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image icon 'Melbourne from across the Yarra'

'Melbourne from across the Yarra'
Art Gallery of South Australia


This is a watercolour painted in 1854 by Ludwig Becker (1808-61), that takes in a view of the city of Melbourne from across the Yarra River at sunset. All the action is compressed into the bottom half of this small, but highly detailed painting (the work measures 13.7 cm x 21.8 cm). The city, a bustling jumble of civic buildings, shops, warehouses, factories, hotels and residences, rises as a backdrop to the newly built Princes Bridge. Figures and horse-drawn vehicles are crawling like ants across the bridge. Below them (on the right), a steam boat is making its way up the Yarra. Cows and figures are grouped near the marshlands that border the river. To the left and in the immediate foreground are onlookers, some clearly Chinese, standing near a tent. Some are hard at work carrying baskets slung on poles across their shoulders, but others are looking across towards the city.

Educational value

This resource is useful because it:

  • is a good example of a form of topographical art that was common during the early- to mid-19th century in Australia - this involved artists making illustrations of penal settlements, farms and private houses, and recording the growth of towns and cities as tangible symbols of civic pride and progress
  • is an excellent example of the illustrative skills of one of the most talented and versatile artists working in Victoria during this period - Ludwig Becker was one of a number of significant, European-trained artists who came to Victoria because of gold; he tried his luck initially on the gold fields, but settled in Melbourne in 1854 to practise his art and follow scientific interests; in 1860, he joined the Burke and Wills exploring party as the expedition's artist and died on the journey
  • demonstrates Becker's particular skills in combining topographical and illustrative realism with picturesque styles of expression - the foreground figures, cows, bridge and even the barely sketched buildings are described with economical detail; the dramatic placement of the bridge, massing of dark tones, use of silhouettes in the foreground to frame the view, and soft, pearly colours to capture a sense of fading light, indicate the artist's intention to create visual poetry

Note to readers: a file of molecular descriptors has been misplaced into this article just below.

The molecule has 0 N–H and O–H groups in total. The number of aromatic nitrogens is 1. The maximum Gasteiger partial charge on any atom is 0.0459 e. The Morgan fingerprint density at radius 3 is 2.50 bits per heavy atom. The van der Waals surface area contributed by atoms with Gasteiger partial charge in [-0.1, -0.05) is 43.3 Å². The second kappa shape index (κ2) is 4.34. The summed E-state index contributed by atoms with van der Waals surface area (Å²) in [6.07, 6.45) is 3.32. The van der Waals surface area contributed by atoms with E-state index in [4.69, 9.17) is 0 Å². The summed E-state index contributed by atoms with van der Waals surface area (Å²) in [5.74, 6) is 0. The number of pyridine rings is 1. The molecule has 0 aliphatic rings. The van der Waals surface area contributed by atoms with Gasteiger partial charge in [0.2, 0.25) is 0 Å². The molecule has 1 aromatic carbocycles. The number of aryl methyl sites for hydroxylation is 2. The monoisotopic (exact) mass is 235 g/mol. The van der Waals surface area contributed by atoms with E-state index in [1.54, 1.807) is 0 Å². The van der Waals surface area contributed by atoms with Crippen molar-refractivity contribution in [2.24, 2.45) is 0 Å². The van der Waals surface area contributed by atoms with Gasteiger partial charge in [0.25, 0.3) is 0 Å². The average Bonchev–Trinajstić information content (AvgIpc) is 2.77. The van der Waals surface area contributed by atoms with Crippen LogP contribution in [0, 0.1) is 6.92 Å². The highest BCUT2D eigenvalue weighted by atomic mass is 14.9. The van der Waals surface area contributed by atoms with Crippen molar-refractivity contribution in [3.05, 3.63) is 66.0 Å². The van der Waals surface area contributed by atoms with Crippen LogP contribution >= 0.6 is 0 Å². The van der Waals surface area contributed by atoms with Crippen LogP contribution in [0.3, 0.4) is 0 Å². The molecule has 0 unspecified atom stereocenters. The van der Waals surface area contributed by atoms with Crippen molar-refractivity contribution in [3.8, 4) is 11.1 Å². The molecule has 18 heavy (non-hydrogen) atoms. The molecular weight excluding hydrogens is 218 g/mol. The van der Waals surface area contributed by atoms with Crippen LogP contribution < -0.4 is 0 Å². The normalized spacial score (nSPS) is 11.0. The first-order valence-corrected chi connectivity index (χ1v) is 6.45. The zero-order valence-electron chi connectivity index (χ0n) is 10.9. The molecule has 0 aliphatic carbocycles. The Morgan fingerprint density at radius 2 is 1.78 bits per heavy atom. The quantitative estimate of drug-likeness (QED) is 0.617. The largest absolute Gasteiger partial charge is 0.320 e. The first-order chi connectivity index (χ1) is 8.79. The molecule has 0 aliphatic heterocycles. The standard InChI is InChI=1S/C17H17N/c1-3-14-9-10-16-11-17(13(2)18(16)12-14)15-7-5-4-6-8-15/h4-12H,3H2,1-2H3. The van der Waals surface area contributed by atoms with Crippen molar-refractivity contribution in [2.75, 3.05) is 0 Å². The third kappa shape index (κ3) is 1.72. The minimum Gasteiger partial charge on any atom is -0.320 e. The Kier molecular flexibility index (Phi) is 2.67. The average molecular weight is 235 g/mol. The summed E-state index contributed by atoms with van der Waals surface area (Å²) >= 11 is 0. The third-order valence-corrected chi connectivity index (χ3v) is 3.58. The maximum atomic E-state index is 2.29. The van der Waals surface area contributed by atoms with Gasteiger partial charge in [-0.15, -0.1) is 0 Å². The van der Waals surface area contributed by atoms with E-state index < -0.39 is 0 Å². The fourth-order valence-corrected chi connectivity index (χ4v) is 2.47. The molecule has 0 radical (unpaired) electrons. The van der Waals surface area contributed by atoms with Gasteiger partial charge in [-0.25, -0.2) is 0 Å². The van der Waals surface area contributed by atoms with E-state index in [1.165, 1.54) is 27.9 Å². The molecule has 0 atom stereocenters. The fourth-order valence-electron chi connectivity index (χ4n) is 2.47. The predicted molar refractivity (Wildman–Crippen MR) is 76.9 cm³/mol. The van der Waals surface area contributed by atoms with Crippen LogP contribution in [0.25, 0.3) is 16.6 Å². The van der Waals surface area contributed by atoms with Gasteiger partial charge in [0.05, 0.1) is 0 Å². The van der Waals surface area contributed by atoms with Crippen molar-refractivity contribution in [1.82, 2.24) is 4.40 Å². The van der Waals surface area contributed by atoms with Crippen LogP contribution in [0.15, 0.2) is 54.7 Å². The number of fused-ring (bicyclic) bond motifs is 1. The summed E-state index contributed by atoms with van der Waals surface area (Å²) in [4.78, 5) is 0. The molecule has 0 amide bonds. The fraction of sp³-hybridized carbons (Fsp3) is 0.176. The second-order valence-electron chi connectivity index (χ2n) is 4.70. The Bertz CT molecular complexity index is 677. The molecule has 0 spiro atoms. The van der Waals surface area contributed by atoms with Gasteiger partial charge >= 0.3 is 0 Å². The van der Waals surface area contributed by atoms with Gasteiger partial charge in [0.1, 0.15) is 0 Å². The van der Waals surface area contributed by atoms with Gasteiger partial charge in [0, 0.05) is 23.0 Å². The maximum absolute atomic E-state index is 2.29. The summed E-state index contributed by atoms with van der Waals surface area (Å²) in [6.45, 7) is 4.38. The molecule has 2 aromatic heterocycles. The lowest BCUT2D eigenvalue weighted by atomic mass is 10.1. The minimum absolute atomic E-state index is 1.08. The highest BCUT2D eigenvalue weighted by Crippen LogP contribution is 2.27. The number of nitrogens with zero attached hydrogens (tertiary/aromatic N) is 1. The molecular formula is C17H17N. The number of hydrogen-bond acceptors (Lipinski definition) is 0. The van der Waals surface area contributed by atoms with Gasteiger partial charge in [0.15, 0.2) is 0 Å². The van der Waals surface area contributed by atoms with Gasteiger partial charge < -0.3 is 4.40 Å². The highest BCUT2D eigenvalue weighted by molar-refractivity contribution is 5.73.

• includes several details of topical social interest - in the foreground are well-dressed men and women, fishermen, and industrious Chinese, as well as grazing cows
  • depicts specific sites of historical significance - the view is taken from the Government Domain, near the present-day Botanic Gardens; on the highest point of the city can be seen the tower of the pre-gold-rush Anglican Cathedral of St James (now relocated to King Street); the bridge that dominates the view is the then-new Princes Bridge, the pride of metropolitan public works, a favourite subject for artists and photographers, and the focus for many public events, including Easter Monday celebrations, river carnivals and rowing regattas
  • shows new technology of the period - the gas lamps visible on the Bridge had recently been installed
  • captures the optimistic spirit of Melbourne on the move - the discovery of gold in Victoria in the early 1850s had a remarkable effect on the growth of Melbourne; by 1854, the year this watercolour was painted, the city's population was nearly 80,000; by 1861 it was around 140,000
  • references the history of Chinese people in Australia - the figures shown on the left of the painting would have been some of an estimated 40,000 Chinese who came to Australia to work on the gold fields at Ballarat and Bendigo, among others; some of them are shown looking towards the city, as if newly arrived and marvelling at the spectacle before them; Chinese miners referred to Australia as the 'new gold mountain'.